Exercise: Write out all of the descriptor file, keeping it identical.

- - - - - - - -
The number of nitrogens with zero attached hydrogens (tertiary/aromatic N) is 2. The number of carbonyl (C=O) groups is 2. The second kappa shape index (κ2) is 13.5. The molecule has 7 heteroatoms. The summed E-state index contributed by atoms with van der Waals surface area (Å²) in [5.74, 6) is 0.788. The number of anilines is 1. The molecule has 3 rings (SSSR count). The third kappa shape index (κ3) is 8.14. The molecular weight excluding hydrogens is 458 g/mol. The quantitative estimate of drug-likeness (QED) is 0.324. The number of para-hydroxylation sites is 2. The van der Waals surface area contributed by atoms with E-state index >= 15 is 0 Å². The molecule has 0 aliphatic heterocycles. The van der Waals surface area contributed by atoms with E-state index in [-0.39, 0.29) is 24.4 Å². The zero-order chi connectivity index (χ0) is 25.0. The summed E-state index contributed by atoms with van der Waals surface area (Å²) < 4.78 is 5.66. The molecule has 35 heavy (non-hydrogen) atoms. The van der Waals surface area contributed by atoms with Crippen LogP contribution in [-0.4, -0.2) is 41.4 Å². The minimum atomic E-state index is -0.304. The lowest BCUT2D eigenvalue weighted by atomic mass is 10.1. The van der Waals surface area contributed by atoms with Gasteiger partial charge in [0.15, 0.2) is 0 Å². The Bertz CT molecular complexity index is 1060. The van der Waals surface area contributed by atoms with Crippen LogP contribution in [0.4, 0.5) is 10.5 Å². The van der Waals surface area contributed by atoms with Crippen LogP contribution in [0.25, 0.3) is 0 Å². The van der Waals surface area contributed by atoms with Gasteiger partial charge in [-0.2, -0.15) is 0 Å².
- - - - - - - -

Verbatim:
The number of nitrogens with zero attached hydrogens (tertiary/aromatic N) is 2. The number of carbonyl (C=O) groups is 2. The second kappa shape index (κ2) is 13.5. The molecule has 7 heteroatoms. The summed E-state index contributed by atoms with van der Waals surface area (Å²) in [5.74, 6) is 0.788. The number of anilines is 1. The molecule has 3 rings (SSSR count). The third kappa shape index (κ3) is 8.14. The molecular weight excluding hydrogens is 458 g/mol. The quantitative estimate of drug-likeness (QED) is 0.324. The number of para-hydroxylation sites is 2. The van der Waals surface area contributed by atoms with E-state index >= 15 is 0 Å². The molecule has 0 aliphatic heterocycles. The van der Waals surface area contributed by atoms with E-state index in [-0.39, 0.29) is 24.4 Å². The zero-order chi connectivity index (χ0) is 25.0. The summed E-state index contributed by atoms with van der Waals surface area (Å²) < 4.78 is 5.66. The molecule has 35 heavy (non-hydrogen) atoms. The van der Waals surface area contributed by atoms with Crippen LogP contribution in [-0.4, -0.2) is 41.4 Å². The minimum atomic E-state index is -0.304. The lowest BCUT2D eigenvalue weighted by atomic mass is 10.1. The van der Waals surface area contributed by atoms with Gasteiger partial charge in [0.15, 0.2) is 0 Å². The Bertz CT molecular complexity index is 1060. The van der Waals surface area contributed by atoms with Crippen LogP contribution in [0.4, 0.5) is 10.5 Å². The van der Waals surface area contributed by atoms with Crippen LogP contribution in [0.25, 0.3) is 0 Å². The van der Waals surface area contributed by atoms with Gasteiger partial charge in [-0.2, -0.15) is 0 Å².